Mr. Stitt has said the Tulsa Race Massacre can be taught under the new law, which he noted doesn’t prohibit teaching concepts aligned with state academic standards. The law also forbids state colleges and universities from requiring students to engage in any form of mandatory “gender or sexual diversity training or counseling.”

But the centennial commission, which removed Mr. Stitt as a member, said in a statement that while the law doesn’t preclude teaching about the Tulsa Race Massacre, it clearly intends to limit teaching the racial implications of America’s history.

SHARE YOUR THOUGHTS

When did you first learn about the Tulsa Race Massacre? Join the conversation below.

After the legislation was signed, the commission invited the governor to attend a special meeting to discuss the bill. Mr. Stitt didn’t show up or reply to the invitation, the commission noted in a May 11 letter to the governor. The letter said he could contact the group for discussion, but not doing so would indicate further disavowal of its goals and an official resignation. On May 12, the commission met and decided to part ways with Mr. Stitt, according to a statement from the group.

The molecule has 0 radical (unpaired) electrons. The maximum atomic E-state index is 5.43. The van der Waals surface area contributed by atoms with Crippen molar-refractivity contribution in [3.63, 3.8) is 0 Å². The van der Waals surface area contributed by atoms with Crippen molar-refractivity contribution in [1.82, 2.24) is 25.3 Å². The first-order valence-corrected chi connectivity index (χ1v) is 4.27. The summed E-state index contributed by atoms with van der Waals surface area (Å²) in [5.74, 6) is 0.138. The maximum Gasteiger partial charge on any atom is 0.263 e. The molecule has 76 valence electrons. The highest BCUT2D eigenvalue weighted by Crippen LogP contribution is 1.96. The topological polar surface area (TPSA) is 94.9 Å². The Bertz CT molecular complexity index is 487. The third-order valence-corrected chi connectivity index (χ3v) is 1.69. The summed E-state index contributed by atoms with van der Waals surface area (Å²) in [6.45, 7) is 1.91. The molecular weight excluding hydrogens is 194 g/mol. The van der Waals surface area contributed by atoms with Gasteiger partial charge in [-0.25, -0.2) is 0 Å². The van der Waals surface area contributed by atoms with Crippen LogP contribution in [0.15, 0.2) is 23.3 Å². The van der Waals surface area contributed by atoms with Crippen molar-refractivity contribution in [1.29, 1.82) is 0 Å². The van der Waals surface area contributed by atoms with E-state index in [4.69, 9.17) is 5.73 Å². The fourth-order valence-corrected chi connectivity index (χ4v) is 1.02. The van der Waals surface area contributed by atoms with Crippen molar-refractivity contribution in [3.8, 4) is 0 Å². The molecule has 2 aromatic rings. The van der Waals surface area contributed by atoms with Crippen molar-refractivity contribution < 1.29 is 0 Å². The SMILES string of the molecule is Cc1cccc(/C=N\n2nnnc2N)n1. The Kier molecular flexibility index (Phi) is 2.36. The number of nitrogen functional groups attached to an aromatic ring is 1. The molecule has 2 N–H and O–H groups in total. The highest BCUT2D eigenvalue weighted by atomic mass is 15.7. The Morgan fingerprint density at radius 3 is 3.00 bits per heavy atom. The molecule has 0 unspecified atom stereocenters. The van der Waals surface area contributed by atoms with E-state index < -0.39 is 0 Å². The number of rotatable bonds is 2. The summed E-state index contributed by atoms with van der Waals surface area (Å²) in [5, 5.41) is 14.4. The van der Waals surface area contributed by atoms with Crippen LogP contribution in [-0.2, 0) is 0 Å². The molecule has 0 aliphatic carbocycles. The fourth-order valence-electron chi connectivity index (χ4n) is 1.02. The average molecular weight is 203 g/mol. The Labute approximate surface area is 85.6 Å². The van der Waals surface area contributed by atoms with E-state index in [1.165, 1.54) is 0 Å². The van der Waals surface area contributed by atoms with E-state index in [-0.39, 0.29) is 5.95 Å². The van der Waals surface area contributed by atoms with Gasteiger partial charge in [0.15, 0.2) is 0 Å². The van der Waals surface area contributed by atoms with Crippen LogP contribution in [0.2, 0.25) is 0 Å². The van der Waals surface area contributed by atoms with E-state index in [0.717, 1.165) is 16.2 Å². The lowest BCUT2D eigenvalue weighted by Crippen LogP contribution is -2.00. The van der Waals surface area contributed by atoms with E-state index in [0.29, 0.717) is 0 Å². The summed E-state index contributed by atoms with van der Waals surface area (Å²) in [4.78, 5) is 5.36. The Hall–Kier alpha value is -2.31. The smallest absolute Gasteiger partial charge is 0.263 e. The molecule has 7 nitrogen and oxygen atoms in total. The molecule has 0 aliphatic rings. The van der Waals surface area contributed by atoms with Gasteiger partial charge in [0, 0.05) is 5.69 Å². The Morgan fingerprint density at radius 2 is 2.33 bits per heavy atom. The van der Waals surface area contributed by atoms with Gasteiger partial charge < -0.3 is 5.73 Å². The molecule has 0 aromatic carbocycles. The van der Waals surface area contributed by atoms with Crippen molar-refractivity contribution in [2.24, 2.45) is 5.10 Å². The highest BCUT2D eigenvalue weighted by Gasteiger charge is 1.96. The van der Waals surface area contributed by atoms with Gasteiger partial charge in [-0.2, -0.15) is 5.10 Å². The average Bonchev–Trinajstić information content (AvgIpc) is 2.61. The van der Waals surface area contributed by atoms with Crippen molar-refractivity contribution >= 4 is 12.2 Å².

Mr. Stitt said in a statement that his role on the commission was ceremonial and accused the group of sowing division based on falsehoods.

Despite the tension over the law, some parents are looking forward to their children learning about the massacre. Tulsa parent Michelle Lamb gave her 10-year-old daughter, Annette, a lesson on the massacre a few days before she was to start learning about it in school. The mother and daughter spent time earlier this month reading placards embedded in sidewalks on Greenwood Avenue, which show where businesses stood before the massacre, whether the owner died and if the business reopened.

“I can try to teach her, but it’s best to show her,” Ms. Lamb said.

The Tulsa Massacre | 100 Years Later

The Wall Street Journal explores the legacy of the Tulsa Race Massacre and its economic reverberations, piecing together a story of both resilience and loss.


Watch the video: Why isnt THIS on the NEWS